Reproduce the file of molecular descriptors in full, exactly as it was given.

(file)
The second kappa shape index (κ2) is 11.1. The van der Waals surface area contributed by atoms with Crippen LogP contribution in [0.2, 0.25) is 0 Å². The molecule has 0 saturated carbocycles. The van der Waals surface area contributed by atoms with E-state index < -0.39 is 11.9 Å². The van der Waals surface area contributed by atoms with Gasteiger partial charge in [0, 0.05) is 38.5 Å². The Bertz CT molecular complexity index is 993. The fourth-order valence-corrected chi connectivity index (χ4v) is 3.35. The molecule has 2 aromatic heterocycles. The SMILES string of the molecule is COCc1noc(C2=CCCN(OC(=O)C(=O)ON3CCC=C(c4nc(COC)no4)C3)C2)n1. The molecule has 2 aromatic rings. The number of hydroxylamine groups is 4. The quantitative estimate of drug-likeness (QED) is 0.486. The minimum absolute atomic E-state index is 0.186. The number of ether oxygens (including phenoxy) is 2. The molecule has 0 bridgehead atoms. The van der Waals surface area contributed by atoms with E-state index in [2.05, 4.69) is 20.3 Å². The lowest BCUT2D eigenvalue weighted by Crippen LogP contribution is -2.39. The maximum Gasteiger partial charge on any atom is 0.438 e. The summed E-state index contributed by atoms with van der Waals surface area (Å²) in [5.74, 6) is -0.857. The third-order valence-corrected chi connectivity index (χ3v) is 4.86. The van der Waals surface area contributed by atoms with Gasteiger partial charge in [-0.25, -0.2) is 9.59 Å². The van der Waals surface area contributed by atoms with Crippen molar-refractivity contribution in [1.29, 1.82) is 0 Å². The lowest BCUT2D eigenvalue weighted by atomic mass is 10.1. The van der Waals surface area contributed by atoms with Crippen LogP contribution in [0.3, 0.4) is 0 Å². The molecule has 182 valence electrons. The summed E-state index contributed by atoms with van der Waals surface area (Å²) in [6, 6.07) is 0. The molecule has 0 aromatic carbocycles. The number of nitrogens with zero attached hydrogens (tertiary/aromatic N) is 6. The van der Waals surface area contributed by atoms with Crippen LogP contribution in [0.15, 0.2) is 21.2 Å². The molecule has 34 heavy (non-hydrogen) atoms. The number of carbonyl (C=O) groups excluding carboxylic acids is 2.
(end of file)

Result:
The second kappa shape index (κ2) is 11.1. The van der Waals surface area contributed by atoms with Crippen LogP contribution in [0.2, 0.25) is 0 Å². The molecule has 0 saturated carbocycles. The van der Waals surface area contributed by atoms with E-state index < -0.39 is 11.9 Å². The van der Waals surface area contributed by atoms with Gasteiger partial charge in [0, 0.05) is 38.5 Å². The Bertz CT molecular complexity index is 993. The fourth-order valence-corrected chi connectivity index (χ4v) is 3.35. The molecule has 2 aromatic heterocycles. The SMILES string of the molecule is COCc1noc(C2=CCCN(OC(=O)C(=O)ON3CCC=C(c4nc(COC)no4)C3)C2)n1. The molecule has 2 aromatic rings. The number of hydroxylamine groups is 4. The quantitative estimate of drug-likeness (QED) is 0.486. The minimum absolute atomic E-state index is 0.186. The number of ether oxygens (including phenoxy) is 2. The molecule has 0 bridgehead atoms. The van der Waals surface area contributed by atoms with E-state index in [2.05, 4.69) is 20.3 Å². The lowest BCUT2D eigenvalue weighted by Crippen LogP contribution is -2.39. The maximum Gasteiger partial charge on any atom is 0.438 e. The summed E-state index contributed by atoms with van der Waals surface area (Å²) in [5.74, 6) is -0.857. The third-order valence-corrected chi connectivity index (χ3v) is 4.86. The van der Waals surface area contributed by atoms with Gasteiger partial charge in [-0.25, -0.2) is 9.59 Å². The van der Waals surface area contributed by atoms with Crippen molar-refractivity contribution in [1.29, 1.82) is 0 Å². The lowest BCUT2D eigenvalue weighted by atomic mass is 10.1. The van der Waals surface area contributed by atoms with Crippen LogP contribution in [0.3, 0.4) is 0 Å². The molecule has 182 valence electrons. The summed E-state index contributed by atoms with van der Waals surface area (Å²) in [6, 6.07) is 0. The molecule has 0 aromatic carbocycles. The number of nitrogens with zero attached hydrogens (tertiary/aromatic N) is 6. The van der Waals surface area contributed by atoms with Crippen LogP contribution in [0.15, 0.2) is 21.2 Å². The molecule has 34 heavy (non-hydrogen) atoms. The number of carbonyl (C=O) groups excluding carboxylic acids is 2.